The Star Spangled Banner

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Hostages, bombs, gentleman, and more. Revisit the journey that our national anthem took to becoming what it is today.

Part 1

Forts, ports, and British ships

Who: Francis Scott Key, lawyer and recreational poet

Where: Fort McHenry, Baltimore

When: September, 1814

What: The Defence of Fort M’Henry, a poem

After burning down Washington D.C., British troops headed for Baltimore. When a friend of Key’s was taken hostage, he found the ship where his friend was held and negotiated his release.

Despite their release, Key and prisoners were not allowed to return to shore: Fort McHenry soon would be under attack.

As Key witnessed the attack unfold, he noticed the American flag that stayed raised through the night and hoisted high the next morning. The image inspired him to write down what he had witnessed. Once the battle ended, Key and prisoners were sent back to shore.

Key originally titled his poem The Defence of Fort M’Henry, but it was later changed to The Star Spangled Banner, as this line is in every stanza.

Part 2

The gentleman’s club

Like many songs from the era, the tune to The Star Spangled Banner is not original. The tune was a hymn for the Anacreontic Society, a gentleman’s club for amateur musicians in Britain.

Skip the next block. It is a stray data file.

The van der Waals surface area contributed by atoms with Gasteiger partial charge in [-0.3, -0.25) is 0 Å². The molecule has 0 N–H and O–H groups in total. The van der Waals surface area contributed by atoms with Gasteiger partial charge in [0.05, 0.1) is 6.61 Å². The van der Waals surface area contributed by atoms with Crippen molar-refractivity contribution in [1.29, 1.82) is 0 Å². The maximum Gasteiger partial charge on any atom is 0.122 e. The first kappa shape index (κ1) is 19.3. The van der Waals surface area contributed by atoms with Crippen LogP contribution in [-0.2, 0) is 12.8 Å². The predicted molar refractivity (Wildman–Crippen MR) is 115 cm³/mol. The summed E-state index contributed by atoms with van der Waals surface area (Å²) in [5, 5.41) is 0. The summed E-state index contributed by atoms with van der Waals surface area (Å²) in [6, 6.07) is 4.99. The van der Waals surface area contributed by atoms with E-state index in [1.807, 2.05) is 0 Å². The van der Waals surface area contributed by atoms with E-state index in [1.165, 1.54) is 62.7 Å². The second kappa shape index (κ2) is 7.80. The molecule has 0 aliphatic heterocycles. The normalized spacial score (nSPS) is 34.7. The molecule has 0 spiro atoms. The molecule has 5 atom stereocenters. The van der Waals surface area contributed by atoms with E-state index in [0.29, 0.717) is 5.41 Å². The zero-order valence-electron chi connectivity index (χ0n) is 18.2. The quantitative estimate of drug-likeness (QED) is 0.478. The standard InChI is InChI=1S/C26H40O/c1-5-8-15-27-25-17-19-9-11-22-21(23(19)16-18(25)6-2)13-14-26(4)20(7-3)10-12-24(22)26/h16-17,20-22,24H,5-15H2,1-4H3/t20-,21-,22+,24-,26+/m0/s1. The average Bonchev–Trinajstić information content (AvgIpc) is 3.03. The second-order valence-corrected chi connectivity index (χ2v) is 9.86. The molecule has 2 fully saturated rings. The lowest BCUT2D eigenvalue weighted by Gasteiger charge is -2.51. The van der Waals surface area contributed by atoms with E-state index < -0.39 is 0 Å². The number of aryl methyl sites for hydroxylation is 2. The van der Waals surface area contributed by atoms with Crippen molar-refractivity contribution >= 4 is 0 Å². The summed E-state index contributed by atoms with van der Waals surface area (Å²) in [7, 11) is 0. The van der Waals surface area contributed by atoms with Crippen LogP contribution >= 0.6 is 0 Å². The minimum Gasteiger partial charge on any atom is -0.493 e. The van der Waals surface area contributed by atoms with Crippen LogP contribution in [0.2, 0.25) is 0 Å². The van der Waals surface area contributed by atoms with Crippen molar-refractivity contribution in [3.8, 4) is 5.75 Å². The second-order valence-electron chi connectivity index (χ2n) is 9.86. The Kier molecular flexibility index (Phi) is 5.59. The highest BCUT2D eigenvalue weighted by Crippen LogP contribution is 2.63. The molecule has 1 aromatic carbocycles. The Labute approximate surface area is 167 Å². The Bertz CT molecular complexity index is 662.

The Anacreontic Song, or, To Anacreon in Heaven is the club’s anthem, written by John Stafford Smith sometime before 1777. This is a melody that Key would have heard growing up and was very familiar with when writing his The Defence of Fort M’Henry.

Scholars have concluded that Key wrote his poem with this particular tune in mind because of it’s unusual rhythm and meter which fit easily with the melody.

Part 3

The anthem today

The Star Spangled Banner was adopted as the US national anthem in 1931, though there is no official arrangement. This is a bit of a double edged sword, because performers are free to make any stylistic choice they wish. It seems now that no two performances today are identical.

Some scholars applaud the freedom of style in performing the national anthem, because the freedom of choice reflects the patriotic values of liberty and individualism. In fact, some of the most well received performances are popular because of the individuality in their performance:

But, stylistic freedom can have its downside. Some performances have become infamous because of this:

Some performances we love, others make us cringe, but we’re free to sing the anthem however we like, thanks to Francis Scott Key and others. Enjoy the music and have a happy Fourth!